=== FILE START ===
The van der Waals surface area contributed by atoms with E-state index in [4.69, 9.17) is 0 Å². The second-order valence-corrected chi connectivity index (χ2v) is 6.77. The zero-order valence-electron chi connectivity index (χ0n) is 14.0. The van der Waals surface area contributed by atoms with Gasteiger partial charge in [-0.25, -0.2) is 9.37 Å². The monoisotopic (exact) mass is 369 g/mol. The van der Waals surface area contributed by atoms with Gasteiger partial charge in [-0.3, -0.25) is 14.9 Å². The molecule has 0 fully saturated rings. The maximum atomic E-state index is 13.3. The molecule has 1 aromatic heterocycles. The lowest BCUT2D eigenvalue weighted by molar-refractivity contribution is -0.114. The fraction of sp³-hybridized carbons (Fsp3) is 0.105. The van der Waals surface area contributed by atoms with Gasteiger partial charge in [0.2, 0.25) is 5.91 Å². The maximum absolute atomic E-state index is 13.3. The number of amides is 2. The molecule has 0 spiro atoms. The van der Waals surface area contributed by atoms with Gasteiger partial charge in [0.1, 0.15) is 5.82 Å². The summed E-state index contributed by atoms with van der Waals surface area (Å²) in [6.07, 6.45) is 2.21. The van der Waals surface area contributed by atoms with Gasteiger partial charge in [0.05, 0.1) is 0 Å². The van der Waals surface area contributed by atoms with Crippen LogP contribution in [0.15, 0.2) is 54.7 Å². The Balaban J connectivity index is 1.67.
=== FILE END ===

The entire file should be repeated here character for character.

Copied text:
The van der Waals surface area contributed by atoms with E-state index in [4.69, 9.17) is 0 Å². The second-order valence-corrected chi connectivity index (χ2v) is 6.77. The zero-order valence-electron chi connectivity index (χ0n) is 14.0. The van der Waals surface area contributed by atoms with Gasteiger partial charge in [-0.25, -0.2) is 9.37 Å². The monoisotopic (exact) mass is 369 g/mol. The van der Waals surface area contributed by atoms with Gasteiger partial charge in [-0.3, -0.25) is 14.9 Å². The molecule has 0 fully saturated rings. The maximum atomic E-state index is 13.3. The molecule has 1 aromatic heterocycles. The lowest BCUT2D eigenvalue weighted by molar-refractivity contribution is -0.114. The fraction of sp³-hybridized carbons (Fsp3) is 0.105. The van der Waals surface area contributed by atoms with Gasteiger partial charge in [0.2, 0.25) is 5.91 Å². The maximum absolute atomic E-state index is 13.3. The number of amides is 2. The molecule has 0 spiro atoms. The van der Waals surface area contributed by atoms with Gasteiger partial charge in [0.1, 0.15) is 5.82 Å². The summed E-state index contributed by atoms with van der Waals surface area (Å²) in [6.07, 6.45) is 2.21. The van der Waals surface area contributed by atoms with Gasteiger partial charge in [0.05, 0.1) is 0 Å². The van der Waals surface area contributed by atoms with Crippen LogP contribution in [0.15, 0.2) is 54.7 Å². The Balaban J connectivity index is 1.67.